Enhancing the wellbeing and safety of women with complex trauma.
This session is focused on ‘complexity’ in women’s health, safety and service provision. The presenters will discuss their experiences as researchers, advocates, and practitioners supporting women with complex trauma. The session will explore the multiple meanings of ‘complex trauma’ and the implications for women’s wellbeing and safety from violence. Key themes will include the link between abuse, trauma, and revictimisation, working with women with high and chronic needs, and managing vicarious trauma and burnout. The outcomes of the session will include increased understanding of the traumatic impacts of abuse and violence on women’s health and safety, and current policy and practice challenges to collaborative responses to complex trauma.
Services meet the needs of women & their children
Best practice models for perpetrator interventions, and justice for women with disabilities
This session explores the outcomes of two ANROWS projects under the theme of ‘services meeting the needs of women and children’, with a focus on translating research findings into policy and practice. The first, Women, Disability and Violence discusses the outcomes of research to produce knowledge of the experiences of women with disability in terms of violence, particularly sexual assault and intimate partner violence, and the pathways and barriers to accessing support and justice responses to violence. Importantly this research was conducted in partnership with an organisation constituted and led by people with disability to ensure the validity, efficacy and potential for meaningful application of the findings. The presentation will describe the challenges faced in structuring the research and knowledge translation processes to effectively capture the insights and aspirations of the women interviewed for the project. The session will also provide insights from the innovative approach to knowledge translation and exchange in the PATRICIA Project. In addition this session will explore child protection and generic family services’ programs providing intervention with fathers who use domestic and family violence. There is little guidance for undertaking this work: practice is neither documented nor evidence-informed, a gap that the Invisible Practices project seeks to address.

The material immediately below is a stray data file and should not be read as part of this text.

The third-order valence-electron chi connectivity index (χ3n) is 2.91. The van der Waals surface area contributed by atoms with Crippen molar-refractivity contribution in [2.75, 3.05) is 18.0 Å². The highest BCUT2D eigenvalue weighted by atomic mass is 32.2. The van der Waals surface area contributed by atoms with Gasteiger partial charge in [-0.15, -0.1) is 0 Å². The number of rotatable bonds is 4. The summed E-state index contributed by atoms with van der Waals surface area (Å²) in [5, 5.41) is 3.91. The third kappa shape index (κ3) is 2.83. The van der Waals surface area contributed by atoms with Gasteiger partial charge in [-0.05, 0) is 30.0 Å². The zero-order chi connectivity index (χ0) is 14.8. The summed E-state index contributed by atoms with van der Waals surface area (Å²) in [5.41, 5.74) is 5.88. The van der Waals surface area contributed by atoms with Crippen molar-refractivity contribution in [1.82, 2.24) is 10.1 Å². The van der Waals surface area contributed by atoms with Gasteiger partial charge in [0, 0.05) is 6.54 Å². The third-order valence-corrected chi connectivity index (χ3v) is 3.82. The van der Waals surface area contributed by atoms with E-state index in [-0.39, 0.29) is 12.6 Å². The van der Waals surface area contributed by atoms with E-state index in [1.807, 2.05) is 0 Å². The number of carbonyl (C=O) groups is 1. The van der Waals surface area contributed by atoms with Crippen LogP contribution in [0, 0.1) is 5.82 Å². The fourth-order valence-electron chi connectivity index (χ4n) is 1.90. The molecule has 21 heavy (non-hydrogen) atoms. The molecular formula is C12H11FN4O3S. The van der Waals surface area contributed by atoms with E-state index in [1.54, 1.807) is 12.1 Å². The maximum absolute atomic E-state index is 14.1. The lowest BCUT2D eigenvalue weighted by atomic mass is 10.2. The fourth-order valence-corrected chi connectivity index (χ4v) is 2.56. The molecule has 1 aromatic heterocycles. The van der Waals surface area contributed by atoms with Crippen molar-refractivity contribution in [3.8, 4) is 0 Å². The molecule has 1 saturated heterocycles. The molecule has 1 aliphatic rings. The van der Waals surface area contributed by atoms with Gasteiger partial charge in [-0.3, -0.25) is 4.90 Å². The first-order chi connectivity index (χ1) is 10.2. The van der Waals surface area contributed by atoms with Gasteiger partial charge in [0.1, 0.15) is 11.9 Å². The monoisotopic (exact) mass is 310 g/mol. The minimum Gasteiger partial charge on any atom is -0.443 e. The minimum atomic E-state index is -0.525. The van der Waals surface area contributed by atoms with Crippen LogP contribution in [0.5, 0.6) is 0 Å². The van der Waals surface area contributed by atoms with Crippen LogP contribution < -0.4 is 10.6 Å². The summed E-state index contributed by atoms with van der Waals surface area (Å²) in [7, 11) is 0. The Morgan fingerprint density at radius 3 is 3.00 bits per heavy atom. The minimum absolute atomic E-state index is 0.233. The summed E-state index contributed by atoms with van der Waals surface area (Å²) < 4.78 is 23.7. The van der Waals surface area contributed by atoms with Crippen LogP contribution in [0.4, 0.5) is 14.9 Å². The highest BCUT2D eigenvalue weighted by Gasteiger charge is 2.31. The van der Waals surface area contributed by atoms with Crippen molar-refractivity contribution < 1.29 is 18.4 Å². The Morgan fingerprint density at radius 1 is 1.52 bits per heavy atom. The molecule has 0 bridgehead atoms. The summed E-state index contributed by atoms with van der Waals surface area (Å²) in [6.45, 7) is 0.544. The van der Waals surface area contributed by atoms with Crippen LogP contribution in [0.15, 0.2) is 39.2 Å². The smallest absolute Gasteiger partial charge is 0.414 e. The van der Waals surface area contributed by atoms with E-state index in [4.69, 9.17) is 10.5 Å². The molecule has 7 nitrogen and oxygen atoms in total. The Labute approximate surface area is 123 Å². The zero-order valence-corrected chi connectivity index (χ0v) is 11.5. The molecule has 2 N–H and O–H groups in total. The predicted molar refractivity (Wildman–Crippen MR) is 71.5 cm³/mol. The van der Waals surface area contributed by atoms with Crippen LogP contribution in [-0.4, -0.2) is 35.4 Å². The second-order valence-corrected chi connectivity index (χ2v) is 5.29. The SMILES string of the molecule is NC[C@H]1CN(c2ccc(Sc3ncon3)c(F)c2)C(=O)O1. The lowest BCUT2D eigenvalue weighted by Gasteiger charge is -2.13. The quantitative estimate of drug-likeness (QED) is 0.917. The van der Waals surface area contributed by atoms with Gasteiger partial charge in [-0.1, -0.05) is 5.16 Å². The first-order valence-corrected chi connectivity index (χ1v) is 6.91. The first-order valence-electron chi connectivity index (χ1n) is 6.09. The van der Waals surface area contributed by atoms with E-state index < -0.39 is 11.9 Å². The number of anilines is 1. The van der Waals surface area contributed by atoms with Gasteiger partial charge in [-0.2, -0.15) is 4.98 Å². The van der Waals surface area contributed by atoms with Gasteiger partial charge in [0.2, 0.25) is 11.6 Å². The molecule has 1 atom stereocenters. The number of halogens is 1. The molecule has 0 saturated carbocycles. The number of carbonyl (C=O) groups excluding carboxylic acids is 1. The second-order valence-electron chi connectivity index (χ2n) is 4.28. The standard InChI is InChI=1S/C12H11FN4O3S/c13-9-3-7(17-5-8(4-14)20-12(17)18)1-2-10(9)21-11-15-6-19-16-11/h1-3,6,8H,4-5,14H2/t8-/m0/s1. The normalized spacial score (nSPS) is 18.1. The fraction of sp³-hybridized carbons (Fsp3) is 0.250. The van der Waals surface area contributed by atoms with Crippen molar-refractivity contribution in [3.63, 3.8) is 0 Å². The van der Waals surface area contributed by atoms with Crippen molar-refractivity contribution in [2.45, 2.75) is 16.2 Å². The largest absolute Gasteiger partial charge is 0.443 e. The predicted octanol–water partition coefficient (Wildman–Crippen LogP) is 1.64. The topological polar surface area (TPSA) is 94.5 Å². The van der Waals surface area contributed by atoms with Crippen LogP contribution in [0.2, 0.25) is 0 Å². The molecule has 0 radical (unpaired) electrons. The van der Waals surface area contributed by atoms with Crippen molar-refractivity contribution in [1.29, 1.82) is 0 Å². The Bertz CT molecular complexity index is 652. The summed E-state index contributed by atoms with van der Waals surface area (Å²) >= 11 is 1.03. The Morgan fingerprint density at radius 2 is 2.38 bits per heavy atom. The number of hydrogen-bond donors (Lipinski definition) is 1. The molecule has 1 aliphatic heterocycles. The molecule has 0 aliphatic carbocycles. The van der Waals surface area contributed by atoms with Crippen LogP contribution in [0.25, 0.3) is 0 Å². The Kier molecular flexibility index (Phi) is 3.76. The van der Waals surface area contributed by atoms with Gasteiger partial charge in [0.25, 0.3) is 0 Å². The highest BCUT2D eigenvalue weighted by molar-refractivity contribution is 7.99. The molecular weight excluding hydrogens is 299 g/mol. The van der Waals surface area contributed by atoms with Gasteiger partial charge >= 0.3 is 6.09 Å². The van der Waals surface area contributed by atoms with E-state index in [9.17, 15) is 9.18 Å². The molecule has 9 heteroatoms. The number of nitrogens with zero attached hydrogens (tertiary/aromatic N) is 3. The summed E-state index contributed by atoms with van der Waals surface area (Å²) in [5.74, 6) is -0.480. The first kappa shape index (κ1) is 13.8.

Money, love and financial abuse
Opening the 'perpetrator black box.'
How can we address the devastating financial outcomes for victims/survivors of family violence? Cortis and Bullen (ANROWS 2015, 2016) recommend that we coordinate policy and service to develop targeted strategies to restore financial empowerment and strengthen the systems that support victims/survivors. This interactive panel focuses on the Victorian context, where pathways are being formed to bring this evidence into action. Speaking from lived experience, legal and research perspectives, the panel will first introduce the complex relations between women, money and love that set the scene for financial abuse, then open the ‘perpetrator black box’ to expose how women are re- victimized at the intersection of family law and consumer law. Findings from WIRE’s ‘Financial Teachable moments’ study will stress the importance of addressing the financial safety and timely and relevant ‘money conversations’ with victims/survivors, no matter which door they enter through and whichever stage of the family violence journeys they are at. The audience discussion aims to generate strategies and actions that can be taken in other Australian contexts.